Cadmium, lead found in drinking glasses

LOS ANGELES — Drinking glasses depicting comic book and movie characters such as Superman, Wonder Woman and the Tin Man from The Wizard of Oz exceed federal limits for lead in children's products by up to 1,000 times, according to laboratory testing commissioned by the Associated Press.

The decorative enamel on the superhero and Oz sets — made in China and purchased at a Warner Bros. Studios store in Burbank, Calif. — contained between 16 percent and 30.2 percent lead. The federal limit on children's products is 0.03 percent.

The same glasses also contained relatively high levels of the even-more-dangerous cadmium, though there are no federal limits on that toxic metal in design surfaces.

In separate testing to recreate regular handling, other glasses shed small but notable amounts of lead or cadmium from their decorations. Federal regulators have worried that toxic metals rubbing onto children's hands can get into their mouths. Among the brands on those glasses: Coca-Cola, Walt Disney, Burger King and McDonald's.

The testing was part of AP's ongoing investigation into dangerous metals in children's products and was conducted in response to a recall by McDonald's of 12 million glasses this summer because cadmium escaped from designs depicting four characters in the latest Shrek movie.

The New Jersey manufacturer of those glasses said in June that the products were made according to standard industry practices, which includes the routine use of cadmium to create red and similar colors. Federal regulators will decide whether the superhero and Oz glasses are "children's products" and thus subject to strict lead limits; if U.S. Consumer Product Safety Commission staffers conclude the glasses fall outside that definition, the lead levels would be legal.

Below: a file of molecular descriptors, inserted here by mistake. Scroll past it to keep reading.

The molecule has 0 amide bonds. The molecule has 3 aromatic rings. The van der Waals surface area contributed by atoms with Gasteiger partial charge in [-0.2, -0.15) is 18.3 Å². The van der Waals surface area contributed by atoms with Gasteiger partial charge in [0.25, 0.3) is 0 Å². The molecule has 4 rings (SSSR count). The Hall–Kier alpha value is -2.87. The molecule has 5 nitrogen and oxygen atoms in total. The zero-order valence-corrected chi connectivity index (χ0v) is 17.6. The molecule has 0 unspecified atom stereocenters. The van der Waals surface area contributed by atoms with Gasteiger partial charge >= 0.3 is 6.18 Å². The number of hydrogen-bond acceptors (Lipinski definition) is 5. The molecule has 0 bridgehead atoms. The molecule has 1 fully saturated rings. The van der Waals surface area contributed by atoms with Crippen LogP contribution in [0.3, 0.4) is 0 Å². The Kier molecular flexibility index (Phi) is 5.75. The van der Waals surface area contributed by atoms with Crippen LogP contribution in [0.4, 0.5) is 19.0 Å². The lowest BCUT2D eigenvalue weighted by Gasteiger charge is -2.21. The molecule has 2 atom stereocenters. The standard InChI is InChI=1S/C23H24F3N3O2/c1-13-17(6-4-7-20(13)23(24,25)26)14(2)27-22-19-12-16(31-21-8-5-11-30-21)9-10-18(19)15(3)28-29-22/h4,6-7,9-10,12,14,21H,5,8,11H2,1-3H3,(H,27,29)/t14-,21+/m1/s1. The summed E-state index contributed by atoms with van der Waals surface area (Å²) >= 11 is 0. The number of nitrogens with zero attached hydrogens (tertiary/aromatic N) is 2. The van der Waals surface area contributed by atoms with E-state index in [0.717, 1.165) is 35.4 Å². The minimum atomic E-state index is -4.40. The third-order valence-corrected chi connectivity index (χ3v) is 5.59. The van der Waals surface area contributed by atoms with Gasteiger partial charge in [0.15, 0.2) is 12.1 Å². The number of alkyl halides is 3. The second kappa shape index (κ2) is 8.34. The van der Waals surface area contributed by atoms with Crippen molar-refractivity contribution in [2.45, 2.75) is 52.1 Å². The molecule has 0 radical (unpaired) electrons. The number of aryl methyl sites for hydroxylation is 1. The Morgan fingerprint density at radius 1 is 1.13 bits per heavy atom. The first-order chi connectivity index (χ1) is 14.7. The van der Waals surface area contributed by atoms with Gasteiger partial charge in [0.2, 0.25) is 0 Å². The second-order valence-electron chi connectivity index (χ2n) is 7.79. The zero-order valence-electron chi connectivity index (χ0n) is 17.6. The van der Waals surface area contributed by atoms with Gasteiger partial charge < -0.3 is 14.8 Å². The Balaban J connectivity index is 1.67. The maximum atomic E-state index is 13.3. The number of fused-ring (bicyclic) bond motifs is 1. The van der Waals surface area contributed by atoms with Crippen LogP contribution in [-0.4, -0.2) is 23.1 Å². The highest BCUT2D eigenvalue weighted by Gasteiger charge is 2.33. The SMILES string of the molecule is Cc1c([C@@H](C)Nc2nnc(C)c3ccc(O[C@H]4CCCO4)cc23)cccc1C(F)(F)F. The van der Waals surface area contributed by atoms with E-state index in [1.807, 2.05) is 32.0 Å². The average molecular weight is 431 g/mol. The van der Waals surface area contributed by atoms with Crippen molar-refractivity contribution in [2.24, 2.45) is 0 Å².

Warner Bros. said, "It is generally understood that the primary consumer for these products is an adult, usually a collector." On its website, however, the superhero glasses are sold alongside kids' T-shirts with similar images and a school lunch box. An online retailer, retroplanet.com, describes the 10-ounce glasses as "a perfect way to serve cold drinks to your children or guests."

The importer, Utah-based Vandor LLC, said it "markets its products to adult collectors." The company said fewer than 10,000 of each set had been sold and that the products were made under contract in China.

Cadmium, lead found in drinking glasses 11/21/10 [Last modified: Monday, November 7, 2011 1:23pm]

Copyright: For copyright information, please check with the distributor of this item, Associated Press.
    

Join the discussion: Click to view comments, add yours

Loading...